Eli Enis April 9, 2021 | 4:24pm ET
You’d be hard-pressed to find a more momentous concert video than DMX’s performance at Woodstock ’99. The 50-year-old rap veteran was sadly pronounced dead earlier today after spending a week in the hospital from a drug-induced heart attack, but thousands of his fans have memorialized his name by sharing clips from the 1999 set on social media. It’s how he deserves to be remembered.
Woodstock ’99 was by nearly every metric a disaster (the heat was brutal, the food and water were dangerously overpriced, the crowds were unmanageably large, and there were numerous reported sexual assaults), but DMX’s 45-minute set felt like a beam of heavenly light. Before the rapper born Earl Simmons strutted out on stage, his DJ hyped up the crowd by chanting, “When I say ‘DM’ you say ‘X'”, and the booming response he received sounded like the whole world shouting gleefully in unison.
Eventually, the NY MC came dashing out, alternating between razor-focused and feral grunts. Throughout the set, he struck an ungodly balance between graceful poise and unvarnished rage. Despite standing at the musical equivalent of Mount Olympus’ peak, staring out at a near-endless see of heads that totaled up to nearly half-a-million people, DMX doesn’t look satisfied. Grateful, yes. Excited, sure.
But while watching him perform tracks like “Stop Being Greedy” and “Ruff Ryders’ Anthem”, one gets the sense that he knew he was just getting started. He had only released his debut album one year earlier and was already standing at a place that 99% of musicians could only dream of occupying, but he delivered his electric raps with a determined humbleness. It was as if he knew he hadn’t even recorded his best material yet, so he had to put on the tightest, most energetic performance possible so he could continue to prove his place.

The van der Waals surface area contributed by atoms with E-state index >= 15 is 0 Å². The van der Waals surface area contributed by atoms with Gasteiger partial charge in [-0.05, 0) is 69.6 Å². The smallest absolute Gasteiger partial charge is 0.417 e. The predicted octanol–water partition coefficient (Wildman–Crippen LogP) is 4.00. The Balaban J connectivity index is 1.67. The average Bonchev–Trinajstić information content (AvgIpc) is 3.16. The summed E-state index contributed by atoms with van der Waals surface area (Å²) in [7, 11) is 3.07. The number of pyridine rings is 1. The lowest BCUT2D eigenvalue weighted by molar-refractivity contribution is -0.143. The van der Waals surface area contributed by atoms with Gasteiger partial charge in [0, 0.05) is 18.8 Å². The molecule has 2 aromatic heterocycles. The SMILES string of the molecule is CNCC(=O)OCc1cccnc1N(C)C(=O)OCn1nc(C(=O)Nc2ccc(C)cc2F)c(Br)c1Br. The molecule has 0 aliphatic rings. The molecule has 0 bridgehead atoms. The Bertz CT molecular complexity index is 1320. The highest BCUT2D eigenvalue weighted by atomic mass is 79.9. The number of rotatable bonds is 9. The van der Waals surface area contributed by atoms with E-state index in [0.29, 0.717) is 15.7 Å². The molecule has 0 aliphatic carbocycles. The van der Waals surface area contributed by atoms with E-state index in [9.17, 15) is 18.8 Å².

In that sense, the set feels more like the start of something new than a celebration of what was, which is what makes it so bittersweet to watch today. A few months after Woodstock ’99, DMX released his 1999 smash …And Then There Was X, which spawned the most successful single of his career, “Party Up (Up In Here)”. Despite dealing with myriad legal and mental health issues in the early 2000s, he continued to produce what have become his most iconic songs — “X Gon’ Give It To Ya” and “Where The Hood At?” both arrived in 2003.
Sadly, though, he was never able to maintain his position at the top of the rap world. But his Woodstock ’99 performance remains a timeless document of what it was like for him to be there. It was glorious. Watch the whole thing below.
Read our obituary of DMX.